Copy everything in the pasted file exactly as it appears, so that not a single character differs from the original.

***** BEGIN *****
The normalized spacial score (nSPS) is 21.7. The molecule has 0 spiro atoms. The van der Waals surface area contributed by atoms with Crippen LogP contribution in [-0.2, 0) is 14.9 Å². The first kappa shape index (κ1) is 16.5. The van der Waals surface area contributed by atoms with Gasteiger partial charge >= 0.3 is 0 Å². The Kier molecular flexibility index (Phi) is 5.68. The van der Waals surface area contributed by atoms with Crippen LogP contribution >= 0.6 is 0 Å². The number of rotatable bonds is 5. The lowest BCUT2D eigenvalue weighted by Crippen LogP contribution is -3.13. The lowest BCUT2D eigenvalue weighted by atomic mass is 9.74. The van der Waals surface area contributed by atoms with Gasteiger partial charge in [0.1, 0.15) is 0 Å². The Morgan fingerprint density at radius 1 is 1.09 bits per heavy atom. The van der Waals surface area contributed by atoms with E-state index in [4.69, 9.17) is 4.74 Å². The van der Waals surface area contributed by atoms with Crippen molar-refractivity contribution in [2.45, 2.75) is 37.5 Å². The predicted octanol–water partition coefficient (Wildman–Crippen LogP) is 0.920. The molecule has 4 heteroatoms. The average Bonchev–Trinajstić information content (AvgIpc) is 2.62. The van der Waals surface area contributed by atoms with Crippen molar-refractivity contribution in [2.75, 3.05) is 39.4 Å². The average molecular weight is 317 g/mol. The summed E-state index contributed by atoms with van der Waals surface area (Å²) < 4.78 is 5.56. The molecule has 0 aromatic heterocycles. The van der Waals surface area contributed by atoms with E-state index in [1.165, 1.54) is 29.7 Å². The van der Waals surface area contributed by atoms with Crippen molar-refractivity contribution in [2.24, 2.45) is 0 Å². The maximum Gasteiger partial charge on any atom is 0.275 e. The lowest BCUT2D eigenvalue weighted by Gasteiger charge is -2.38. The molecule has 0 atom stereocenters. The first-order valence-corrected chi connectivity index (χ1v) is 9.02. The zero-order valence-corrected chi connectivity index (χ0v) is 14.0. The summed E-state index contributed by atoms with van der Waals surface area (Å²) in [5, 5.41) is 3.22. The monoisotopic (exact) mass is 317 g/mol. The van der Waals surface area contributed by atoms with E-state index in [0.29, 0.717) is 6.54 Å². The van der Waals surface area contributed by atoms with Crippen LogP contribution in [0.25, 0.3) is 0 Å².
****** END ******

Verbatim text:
The normalized spacial score (nSPS) is 21.7. The molecule has 0 spiro atoms. The van der Waals surface area contributed by atoms with Crippen LogP contribution in [-0.2, 0) is 14.9 Å². The first kappa shape index (κ1) is 16.5. The van der Waals surface area contributed by atoms with Gasteiger partial charge >= 0.3 is 0 Å². The Kier molecular flexibility index (Phi) is 5.68. The van der Waals surface area contributed by atoms with Crippen LogP contribution >= 0.6 is 0 Å². The number of rotatable bonds is 5. The lowest BCUT2D eigenvalue weighted by Crippen LogP contribution is -3.13. The lowest BCUT2D eigenvalue weighted by atomic mass is 9.74. The van der Waals surface area contributed by atoms with Gasteiger partial charge in [0.1, 0.15) is 0 Å². The Morgan fingerprint density at radius 1 is 1.09 bits per heavy atom. The van der Waals surface area contributed by atoms with E-state index in [4.69, 9.17) is 4.74 Å². The van der Waals surface area contributed by atoms with Crippen molar-refractivity contribution in [2.45, 2.75) is 37.5 Å². The predicted octanol–water partition coefficient (Wildman–Crippen LogP) is 0.920. The molecule has 4 heteroatoms. The average Bonchev–Trinajstić information content (AvgIpc) is 2.62. The van der Waals surface area contributed by atoms with Crippen molar-refractivity contribution in [2.75, 3.05) is 39.4 Å². The average molecular weight is 317 g/mol. The summed E-state index contributed by atoms with van der Waals surface area (Å²) < 4.78 is 5.56. The molecule has 0 aromatic heterocycles. The van der Waals surface area contributed by atoms with E-state index in [1.165, 1.54) is 29.7 Å². The van der Waals surface area contributed by atoms with Crippen molar-refractivity contribution in [2.24, 2.45) is 0 Å². The maximum Gasteiger partial charge on any atom is 0.275 e. The lowest BCUT2D eigenvalue weighted by Gasteiger charge is -2.38. The molecule has 0 atom stereocenters. The first-order valence-corrected chi connectivity index (χ1v) is 9.02. The zero-order valence-corrected chi connectivity index (χ0v) is 14.0. The summed E-state index contributed by atoms with van der Waals surface area (Å²) in [5, 5.41) is 3.22. The monoisotopic (exact) mass is 317 g/mol. The van der Waals surface area contributed by atoms with E-state index in [0.29, 0.717) is 6.54 Å². The van der Waals surface area contributed by atoms with Crippen LogP contribution in [0.25, 0.3) is 0 Å².